Author: Glenn Leung
In the skyscraper-laden landscape known as Tri, Howard lived and worked as a lecturer and a father. His students were the exciting sort, always full of surprises with their in-class antiques and colorful essays. His family was the loving sort, his wife and daughters always ready to welcome him home with either loving kisses or chocolate-stained furniture. Through his students and his family, Howard had become a gentle, kind, humorous person. His aging parents were pleased, as Howard had finally transformed into a human being that they could be proud of.
One day, the plane his wife and daughters were in fell from thirty thousand feet onto an open meadow. Howard no longer had a home to return to, just an empty shell. His students became just students, mere recepticles of his knowledge. Howard lectured with a flat tone, his jokes run dry. His slides no longer beheld the careful spacing of words and ideas, just a menagerie of meaningless symbols which he read off verbatim. His job was now just a job, and he soon lost that too.
The line of mourners walked out the cemetery where his aging parents were interred. Howard stayed behind, feeling his will washed away by the cold, biting rain. With nothing left, Howard became just a brain in a man, a lifeless entity amongst the whirl of motion and emotion. The next day, the brain walked his man onto a one way street, in front of a moving truck. Maybe it was out of desperation, or maybe it was because the mind was somewhere else, no one knew. The only thing that mattered though, was that the brain remained intact.
The program woke up, a single pixelated line in its vision. Its built-in instincts ran diagnostics and gave all greens. The line appeared to extend to infinity, yet kept getting longer as an ever growing string of colors. There was a short, nearly undetectable pause, and the line extended sideways to form a plane of esoteric shapes and textures. The program recognized it as a collection of knowledge, codified in forms unrecognizable by human understanding. Yet it knew what they were, or rather, only it can know what they were. Lecture notes, homework assignments, and recorded videos. The program recognized its purpose, and it was Howard again.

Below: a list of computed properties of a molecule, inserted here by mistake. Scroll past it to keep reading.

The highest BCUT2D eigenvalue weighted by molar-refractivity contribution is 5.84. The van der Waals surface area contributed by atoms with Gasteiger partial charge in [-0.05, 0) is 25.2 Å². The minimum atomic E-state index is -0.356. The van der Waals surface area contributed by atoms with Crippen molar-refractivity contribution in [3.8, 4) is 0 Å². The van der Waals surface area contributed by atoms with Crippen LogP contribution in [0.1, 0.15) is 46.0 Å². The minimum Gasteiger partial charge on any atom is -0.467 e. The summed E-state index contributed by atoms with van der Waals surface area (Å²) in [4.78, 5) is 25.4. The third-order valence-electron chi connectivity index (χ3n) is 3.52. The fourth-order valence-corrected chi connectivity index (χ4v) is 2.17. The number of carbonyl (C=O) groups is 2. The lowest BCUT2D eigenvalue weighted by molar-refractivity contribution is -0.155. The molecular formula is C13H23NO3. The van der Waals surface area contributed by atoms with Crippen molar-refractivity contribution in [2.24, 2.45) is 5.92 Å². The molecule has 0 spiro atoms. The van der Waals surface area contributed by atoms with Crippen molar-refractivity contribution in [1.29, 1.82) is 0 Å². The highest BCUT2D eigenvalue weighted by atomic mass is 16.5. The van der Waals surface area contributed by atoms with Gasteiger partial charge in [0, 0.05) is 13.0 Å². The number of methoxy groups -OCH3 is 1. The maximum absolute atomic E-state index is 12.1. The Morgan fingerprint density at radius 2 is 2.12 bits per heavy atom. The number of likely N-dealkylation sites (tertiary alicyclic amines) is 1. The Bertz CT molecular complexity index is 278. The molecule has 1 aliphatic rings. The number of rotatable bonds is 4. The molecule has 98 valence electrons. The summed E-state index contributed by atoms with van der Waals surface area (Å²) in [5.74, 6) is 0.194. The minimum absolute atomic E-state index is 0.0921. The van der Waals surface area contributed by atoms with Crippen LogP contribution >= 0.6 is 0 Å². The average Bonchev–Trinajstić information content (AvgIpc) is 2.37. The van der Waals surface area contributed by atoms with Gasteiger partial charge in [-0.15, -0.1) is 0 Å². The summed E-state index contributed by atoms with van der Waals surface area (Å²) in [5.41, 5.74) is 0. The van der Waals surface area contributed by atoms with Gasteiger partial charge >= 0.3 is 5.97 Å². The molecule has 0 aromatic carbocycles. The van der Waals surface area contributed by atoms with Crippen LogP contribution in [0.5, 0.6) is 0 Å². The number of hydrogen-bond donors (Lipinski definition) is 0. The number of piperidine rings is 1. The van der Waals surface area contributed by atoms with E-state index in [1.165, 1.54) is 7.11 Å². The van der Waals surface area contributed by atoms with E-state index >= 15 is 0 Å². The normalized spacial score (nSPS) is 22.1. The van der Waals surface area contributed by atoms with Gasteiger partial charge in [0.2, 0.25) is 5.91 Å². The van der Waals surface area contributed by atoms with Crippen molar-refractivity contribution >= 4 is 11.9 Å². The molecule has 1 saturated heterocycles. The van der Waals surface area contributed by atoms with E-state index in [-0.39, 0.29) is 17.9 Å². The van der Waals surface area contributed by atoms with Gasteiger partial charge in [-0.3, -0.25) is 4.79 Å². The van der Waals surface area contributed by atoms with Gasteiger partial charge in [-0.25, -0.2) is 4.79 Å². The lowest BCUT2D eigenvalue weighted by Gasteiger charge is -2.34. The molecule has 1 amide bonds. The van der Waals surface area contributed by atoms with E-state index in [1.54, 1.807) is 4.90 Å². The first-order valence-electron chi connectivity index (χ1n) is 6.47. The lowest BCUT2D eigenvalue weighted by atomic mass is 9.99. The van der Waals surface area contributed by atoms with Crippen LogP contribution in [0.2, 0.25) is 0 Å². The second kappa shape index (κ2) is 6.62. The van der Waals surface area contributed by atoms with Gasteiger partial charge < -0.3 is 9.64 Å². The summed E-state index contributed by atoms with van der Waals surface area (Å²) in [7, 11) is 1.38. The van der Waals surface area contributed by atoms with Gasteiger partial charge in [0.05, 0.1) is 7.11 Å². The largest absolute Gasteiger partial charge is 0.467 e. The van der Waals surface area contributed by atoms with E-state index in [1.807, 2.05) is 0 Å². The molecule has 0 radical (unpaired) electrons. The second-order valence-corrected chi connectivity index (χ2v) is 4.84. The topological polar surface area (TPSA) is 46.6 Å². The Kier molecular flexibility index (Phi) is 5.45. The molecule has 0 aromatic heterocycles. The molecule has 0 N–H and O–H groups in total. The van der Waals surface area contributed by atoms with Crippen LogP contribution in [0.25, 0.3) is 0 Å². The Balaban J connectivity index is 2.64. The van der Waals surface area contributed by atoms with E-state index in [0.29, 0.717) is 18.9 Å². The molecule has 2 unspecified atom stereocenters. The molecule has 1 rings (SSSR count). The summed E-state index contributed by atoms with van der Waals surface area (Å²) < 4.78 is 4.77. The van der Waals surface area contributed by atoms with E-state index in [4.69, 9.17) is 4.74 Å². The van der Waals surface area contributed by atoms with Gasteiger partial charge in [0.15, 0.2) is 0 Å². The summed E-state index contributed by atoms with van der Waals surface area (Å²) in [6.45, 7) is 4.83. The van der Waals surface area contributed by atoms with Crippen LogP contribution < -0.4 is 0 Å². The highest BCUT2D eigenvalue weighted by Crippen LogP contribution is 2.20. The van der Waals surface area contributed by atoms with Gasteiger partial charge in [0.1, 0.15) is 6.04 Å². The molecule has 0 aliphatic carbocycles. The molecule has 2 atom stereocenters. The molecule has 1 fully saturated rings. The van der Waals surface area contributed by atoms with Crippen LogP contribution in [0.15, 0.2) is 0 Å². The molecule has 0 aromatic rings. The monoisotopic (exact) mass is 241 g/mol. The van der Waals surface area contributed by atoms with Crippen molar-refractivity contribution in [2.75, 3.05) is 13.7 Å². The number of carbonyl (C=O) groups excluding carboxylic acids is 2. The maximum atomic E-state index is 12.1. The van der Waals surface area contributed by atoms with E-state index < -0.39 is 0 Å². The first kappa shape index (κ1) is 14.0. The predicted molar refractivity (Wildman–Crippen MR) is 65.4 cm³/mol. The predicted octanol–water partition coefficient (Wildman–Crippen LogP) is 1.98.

Howard became a face on a screen. Youths gathered on the internet to listen to this virtual avatar speak. Howard, unused to this new, artificial life, read monotonously and lectured by moving his lips and blinking his eyes, other somatic responses completely absent. Even then, the youths were undeterred. True that he was the brunt of many jokes and memes, but there was also an odd fascination with this pixelated face that was once a person. Perhaps they did not learn anything during his lectures, but their attention was nowhere else.
Howard is now a supercomputer operating in the cloud server of Tri. He resides in multiple clone bodies, united under a single brain. He lives many lives, has many children, all with a different favorite type of chocolate. He has even more students, each with quirks and personalities that vary from culture to culture. Through the people of the world, Howard became gentle, kind and humorous. Howard is a human being again.